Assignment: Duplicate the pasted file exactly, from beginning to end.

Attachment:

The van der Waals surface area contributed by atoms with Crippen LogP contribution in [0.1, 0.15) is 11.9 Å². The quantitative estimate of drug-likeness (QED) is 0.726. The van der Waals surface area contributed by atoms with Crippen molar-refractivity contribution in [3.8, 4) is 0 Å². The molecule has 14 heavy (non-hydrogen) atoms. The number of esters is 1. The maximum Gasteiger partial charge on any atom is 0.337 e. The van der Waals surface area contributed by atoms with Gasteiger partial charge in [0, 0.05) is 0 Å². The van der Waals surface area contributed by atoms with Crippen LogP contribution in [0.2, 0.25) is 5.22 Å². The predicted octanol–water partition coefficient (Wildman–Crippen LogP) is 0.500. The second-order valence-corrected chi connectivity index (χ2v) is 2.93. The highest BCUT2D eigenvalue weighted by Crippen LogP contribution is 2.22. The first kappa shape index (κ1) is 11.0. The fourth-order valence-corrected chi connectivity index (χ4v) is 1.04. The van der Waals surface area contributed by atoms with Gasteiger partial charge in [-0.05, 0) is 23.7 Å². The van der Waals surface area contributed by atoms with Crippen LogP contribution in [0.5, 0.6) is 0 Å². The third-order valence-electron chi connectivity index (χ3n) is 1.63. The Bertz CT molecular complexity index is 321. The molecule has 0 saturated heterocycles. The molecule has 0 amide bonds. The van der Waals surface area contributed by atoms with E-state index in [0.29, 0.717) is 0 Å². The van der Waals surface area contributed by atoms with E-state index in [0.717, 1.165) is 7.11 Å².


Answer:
The van der Waals surface area contributed by atoms with Crippen LogP contribution in [0.1, 0.15) is 11.9 Å². The quantitative estimate of drug-likeness (QED) is 0.726. The van der Waals surface area contributed by atoms with Crippen molar-refractivity contribution in [3.8, 4) is 0 Å². The molecule has 14 heavy (non-hydrogen) atoms. The number of esters is 1. The maximum Gasteiger partial charge on any atom is 0.337 e. The van der Waals surface area contributed by atoms with Gasteiger partial charge in [0, 0.05) is 0 Å². The van der Waals surface area contributed by atoms with Crippen LogP contribution in [0.2, 0.25) is 5.22 Å². The predicted octanol–water partition coefficient (Wildman–Crippen LogP) is 0.500. The second-order valence-corrected chi connectivity index (χ2v) is 2.93. The highest BCUT2D eigenvalue weighted by Crippen LogP contribution is 2.22. The first kappa shape index (κ1) is 11.0. The fourth-order valence-corrected chi connectivity index (χ4v) is 1.04. The van der Waals surface area contributed by atoms with Gasteiger partial charge in [-0.05, 0) is 23.7 Å². The van der Waals surface area contributed by atoms with Crippen LogP contribution in [0.5, 0.6) is 0 Å². The third-order valence-electron chi connectivity index (χ3n) is 1.63. The Bertz CT molecular complexity index is 321. The molecule has 0 saturated heterocycles. The molecule has 0 amide bonds. The van der Waals surface area contributed by atoms with E-state index in [0.29, 0.717) is 0 Å². The van der Waals surface area contributed by atoms with E-state index in [0.717, 1.165) is 7.11 Å².